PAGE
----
So, my skirt is not perfect. There are a couple little things about it that irritate me, though I'm not going to go into them here.  Errors notwithstanding, I'm still really glad I finally cut into this fabric.  So it's not perfect. Nothing terrible happened.  And now that I'm done with this project, all that pressure that was hanging over my head vis-a-vis orange J. Crew faille has disappeared in a poof(y skirt).   Lesson learned: I cut into my magic fabric and I don't regret using it.


I think this might be sewing-life-changing. And. I'm now energized to sew the other precious fabrics I've been stashing for ages.  The top contenders, from left to right:


Black and white ikat rayon challis (1.5 yards), purchased from FabricMart 2.5 years ago.

Black, teal and ecru silk woven (2 yards) that I won from LA Finch Fabrics, also 2.5 years ago.

Burberry-esque rayon challis (2 yards) that I bought in Georgia just before we moved, 4.5 years ago.

Nani Iro double gauze (2 yards) that I won in a giveaway, um, like six years ago I think? This one I'm not even sure I like all that much for me, to be honest. But it would probably make a good dress for one of my daughters.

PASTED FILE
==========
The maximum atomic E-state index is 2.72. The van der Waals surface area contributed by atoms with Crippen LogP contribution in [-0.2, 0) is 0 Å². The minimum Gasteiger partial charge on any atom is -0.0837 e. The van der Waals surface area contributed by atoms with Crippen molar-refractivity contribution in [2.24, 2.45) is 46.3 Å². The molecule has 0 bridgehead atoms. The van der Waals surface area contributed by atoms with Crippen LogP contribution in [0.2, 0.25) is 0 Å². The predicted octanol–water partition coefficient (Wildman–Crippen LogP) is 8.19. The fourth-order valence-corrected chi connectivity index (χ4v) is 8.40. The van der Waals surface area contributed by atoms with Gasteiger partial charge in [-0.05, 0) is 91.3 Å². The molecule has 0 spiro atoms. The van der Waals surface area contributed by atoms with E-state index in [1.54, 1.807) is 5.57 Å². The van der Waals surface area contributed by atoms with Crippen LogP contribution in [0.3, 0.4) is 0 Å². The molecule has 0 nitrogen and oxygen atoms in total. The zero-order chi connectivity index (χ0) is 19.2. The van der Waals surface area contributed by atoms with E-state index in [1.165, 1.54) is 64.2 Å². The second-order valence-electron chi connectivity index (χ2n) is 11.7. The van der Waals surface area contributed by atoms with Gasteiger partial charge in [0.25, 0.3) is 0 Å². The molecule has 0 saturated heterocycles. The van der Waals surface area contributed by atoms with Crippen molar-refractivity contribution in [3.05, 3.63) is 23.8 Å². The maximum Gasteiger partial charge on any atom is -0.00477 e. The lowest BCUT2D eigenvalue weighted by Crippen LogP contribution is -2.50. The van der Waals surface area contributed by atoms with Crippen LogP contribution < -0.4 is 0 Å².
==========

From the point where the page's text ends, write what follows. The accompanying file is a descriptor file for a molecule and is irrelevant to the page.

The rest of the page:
So, now that I'm prepared to sew all the diamond unicorn fabric, I just need to figure out what, exactly to make with them. Got any ideas?

As always, thanks for reading, and I'll see you next time.



January 2019


January saw a return of the sew-jo, fueled both by an island vacation and the fact that I got to meet another IG sewist in person.  Actually, I had met her in person, and had a few good conversations, well before discovering that she was a fellow sewist - our daughters are in the same Girl Scout troop.  So funny that we never discussed sewing, but I guess that's not something I tend to talk about with people unless I know they are interested.  Anyway, after making the IG sewing connection, we got coffee and had a real sewing chat and I found myself invigorated and scrapping to carve out some sewing time for myself both before and after our trip.


PROJECTS COMPLETED

1) A test of a not-yet-released t-shirt pattern.  Used 1 yard used of an eggplant cotton/rayon/lycra knit that I bought in February 2018. Completed 1/5/19. Not yet blogged.

2) A beach cover-up for my oldest, made from her dad's worn out old shirt.  This took me about 30 minutes to make and doesn't count for yardage used since it was a refashion.  I simply narrowed the shirt to fit her, leaving the hem length the same, and cut off the sleeves, using the French seam at the armscye as the end of the sleeve so that I would not have to hem anything.  I kept the collar as is. Quick, easy and functional.  Completed 1/13/19. Unblogged.